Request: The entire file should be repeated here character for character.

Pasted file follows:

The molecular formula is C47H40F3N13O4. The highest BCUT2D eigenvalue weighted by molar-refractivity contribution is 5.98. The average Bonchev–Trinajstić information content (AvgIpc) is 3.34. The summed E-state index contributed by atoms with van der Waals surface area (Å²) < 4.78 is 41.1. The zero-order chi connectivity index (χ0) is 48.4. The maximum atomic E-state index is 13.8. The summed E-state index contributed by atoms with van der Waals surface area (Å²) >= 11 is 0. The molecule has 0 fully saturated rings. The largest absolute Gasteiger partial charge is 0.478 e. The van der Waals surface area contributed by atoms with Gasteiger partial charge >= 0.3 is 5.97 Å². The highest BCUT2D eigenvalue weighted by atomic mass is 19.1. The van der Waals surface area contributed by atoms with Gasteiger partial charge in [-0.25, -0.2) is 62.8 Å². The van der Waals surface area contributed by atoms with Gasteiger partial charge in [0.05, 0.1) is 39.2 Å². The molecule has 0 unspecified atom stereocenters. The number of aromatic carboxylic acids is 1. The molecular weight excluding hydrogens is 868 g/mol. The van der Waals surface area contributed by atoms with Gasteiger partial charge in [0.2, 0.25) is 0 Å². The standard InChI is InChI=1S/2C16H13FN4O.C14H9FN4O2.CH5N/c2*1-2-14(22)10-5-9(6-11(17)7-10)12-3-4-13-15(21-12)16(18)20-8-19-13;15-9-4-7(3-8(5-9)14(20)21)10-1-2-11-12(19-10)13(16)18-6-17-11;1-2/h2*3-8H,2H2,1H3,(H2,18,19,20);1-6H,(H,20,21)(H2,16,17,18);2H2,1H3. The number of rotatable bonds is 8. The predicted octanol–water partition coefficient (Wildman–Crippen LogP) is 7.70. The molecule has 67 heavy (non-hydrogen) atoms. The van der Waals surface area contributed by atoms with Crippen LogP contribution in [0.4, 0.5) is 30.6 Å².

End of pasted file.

The molecular formula is C47H40F3N13O4. The highest BCUT2D eigenvalue weighted by molar-refractivity contribution is 5.98. The average Bonchev–Trinajstić information content (AvgIpc) is 3.34. The summed E-state index contributed by atoms with van der Waals surface area (Å²) < 4.78 is 41.1. The zero-order chi connectivity index (χ0) is 48.4. The maximum atomic E-state index is 13.8. The summed E-state index contributed by atoms with van der Waals surface area (Å²) >= 11 is 0. The molecule has 0 fully saturated rings. The largest absolute Gasteiger partial charge is 0.478 e. The van der Waals surface area contributed by atoms with Gasteiger partial charge >= 0.3 is 5.97 Å². The highest BCUT2D eigenvalue weighted by atomic mass is 19.1. The van der Waals surface area contributed by atoms with Gasteiger partial charge in [-0.25, -0.2) is 62.8 Å². The van der Waals surface area contributed by atoms with Gasteiger partial charge in [0.05, 0.1) is 39.2 Å². The molecule has 0 unspecified atom stereocenters. The number of aromatic carboxylic acids is 1. The molecular weight excluding hydrogens is 868 g/mol. The van der Waals surface area contributed by atoms with Gasteiger partial charge in [0.2, 0.25) is 0 Å². The standard InChI is InChI=1S/2C16H13FN4O.C14H9FN4O2.CH5N/c2*1-2-14(22)10-5-9(6-11(17)7-10)12-3-4-13-15(21-12)16(18)20-8-19-13;15-9-4-7(3-8(5-9)14(20)21)10-1-2-11-12(19-10)13(16)18-6-17-11;1-2/h2*3-8H,2H2,1H3,(H2,18,19,20);1-6H,(H,20,21)(H2,16,17,18);2H2,1H3. The number of rotatable bonds is 8. The predicted octanol–water partition coefficient (Wildman–Crippen LogP) is 7.70. The molecule has 67 heavy (non-hydrogen) atoms. The van der Waals surface area contributed by atoms with Crippen LogP contribution in [0.4, 0.5) is 30.6 Å².